How do you talk to your kids about school shootings? See what a Boys Town psychologist says, and offer your own thoughts here.
News of the tragic shooting at a Connecticut elementary school reverberated through Nebraska and Iowa schools Friday.
In Lincoln, police notified school officials that they would have an “increased presence” in school neighborhoods.
Several metropolitan area schools sent emails or posted tips and talking points to help parents address the horrific events with children. Many also provided assurances that safety measures are in place in their schools to protect students and staff.
And in the Millard Public Schools — a district that suffered its own tragedy — talk quickly turned to how to help the Connecticut district.
“We will reach out to them, like other districts reached out to us,” Millard board member Mike Kennedy said.
Within days of the January 2011 shooting of Millard South High Principal Curtis Case and Assistant Principal Vicki Kaspar, districts across the country that had suffered shootings offered Millard assistance and support.
An arrangement of flowers arrived from counselors from the Goddard Public Schools in Kansas, which went through a shooting in 1985.
The principal of Columbine High School in Littleton, Colo., which had a shooting in 1999, reached out to Omaha Mayor Jim Suttle and Millard Superintendent Keith Lutz.
Mike Pate, another Millard board member, said such support helps in the midst of the shock and sadness.
“Ours was tragic enough, but when you’re dealing with 20 elementary kids, I can’t imagine how they will ever emotionally recover from something like that,” Pate said. “I just can’t.”
A few parents in the Millard district took their children out of school Friday after the shooting, said Rebecca Kleeman, district spokeswoman.
The Millard, Papillion-La Vista, Elkhorn and Westside districts all sent letters to parents Friday, offering tips on how to talk with their children about the school shooting.
“We just want to make sure we’re preparing parents in case things come up this weekend,” said Peggy Rupprecht, a Westside spokeswoman.
The Omaha school district posted a similar message on its website, and also sent each principal a reminder of the proper procedures for responding to an armed intruder.
Omaha Public Schools teachers were sent a tip sheet, prepared by the National Association of School Psychologists, to help in talking with children who might feel confused or frightened.
The sheet urges teachers and parents to keep an eye on children’s emotional state, watch for clues they may want to talk, review safety procedures, maintain a normal routine, and emphasize that schools are very safe.
Indeed, information from the federal Centers for Disease Control and Prevention says violent deaths at schools account for less than 1 percent of the homicides and suicides among children ages 5 through 18.
A number of districts, including Millard, Elkhorn and Papillion-La Vista, also offered reminders of the security measures in place.
Many school buildings now have controlled entries that require visitors to buzz in or check in with a guard at the entrance.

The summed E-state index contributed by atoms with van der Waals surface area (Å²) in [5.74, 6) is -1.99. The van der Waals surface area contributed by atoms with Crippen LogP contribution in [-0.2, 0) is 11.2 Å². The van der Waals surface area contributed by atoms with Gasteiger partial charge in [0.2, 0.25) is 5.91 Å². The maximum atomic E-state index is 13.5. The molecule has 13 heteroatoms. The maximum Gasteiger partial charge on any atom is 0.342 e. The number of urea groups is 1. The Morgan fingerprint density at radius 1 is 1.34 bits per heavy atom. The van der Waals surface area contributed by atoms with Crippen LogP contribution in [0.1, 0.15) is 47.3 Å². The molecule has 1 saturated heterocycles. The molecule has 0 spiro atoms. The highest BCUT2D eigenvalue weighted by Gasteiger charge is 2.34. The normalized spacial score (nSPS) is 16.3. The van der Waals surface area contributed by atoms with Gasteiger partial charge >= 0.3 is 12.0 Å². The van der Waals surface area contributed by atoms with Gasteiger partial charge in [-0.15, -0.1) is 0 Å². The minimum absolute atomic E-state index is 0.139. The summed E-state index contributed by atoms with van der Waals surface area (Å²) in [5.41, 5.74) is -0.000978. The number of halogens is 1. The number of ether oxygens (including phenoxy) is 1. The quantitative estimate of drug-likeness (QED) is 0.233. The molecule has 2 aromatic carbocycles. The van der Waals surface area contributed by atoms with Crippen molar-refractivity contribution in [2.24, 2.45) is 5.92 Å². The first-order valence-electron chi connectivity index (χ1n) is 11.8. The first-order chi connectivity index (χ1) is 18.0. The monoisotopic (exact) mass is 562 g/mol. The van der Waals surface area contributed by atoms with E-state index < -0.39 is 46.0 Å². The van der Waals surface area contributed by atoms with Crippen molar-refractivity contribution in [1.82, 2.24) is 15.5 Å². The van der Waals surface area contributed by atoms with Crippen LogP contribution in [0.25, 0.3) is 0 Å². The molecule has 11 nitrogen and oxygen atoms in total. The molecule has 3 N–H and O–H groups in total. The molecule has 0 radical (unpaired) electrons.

Elkhorn’s buildings, for example, all have controlled entries. Superintendent Steve Baker said he had received several emails from staff Friday thanking district officials for having such measures in place.
Diane Ostrowski, a spokeswoman for the Council Bluffs Community School District, said its offices had received a handful of calls from parents who wanted to make sure school officials knew about the situation.
“With the safety precautions we have in place in our schools, people know we’re doing everything in our power to keep the kids and adults in our buildings safe,” she said. “And it is a good opportunity to reinforce that.”
Pat Friman, a psychologist and director of the Boys Town Center for Behavioral Health, said adults worry more about such possibilities than children do. “These events seem like they’re happening very frequently, but they’re still gross anomalies,” he said.
Friman recommended, as do the school tip sheets, turning off news coverage for the time being.
Younger children in particular may not even be aware of the event. Parents should wait for them to raise the topic. “I don’t think it’s up to parents to be the deliverers of the tragedies of the day,” he said.
If children do ask, use certainties, not probabilities. Tell them they are safe in their school, not that they should be safe. “Children aren’t statisticians,” he said. There is a chance a plane could go down, but there’s no sense telling a child that.
Parents also should answer in a straightforward fashion. Keep it short and wait for the next question. Patiently answer until the child gets interested in something else.
He also advised against asking kids how they’re doing or having them talk to a counselor unless there’s clear evidence that they have been traumatized.
That said, parents and others should watch for signs of serious distress; specifically, disruptions of sleep, appetite and activities — particularly those they normally enjoy — for more than a couple of days. At that point, he said, speak with someone: a primary care provider, a teacher, a counselor and then a mental health professional.
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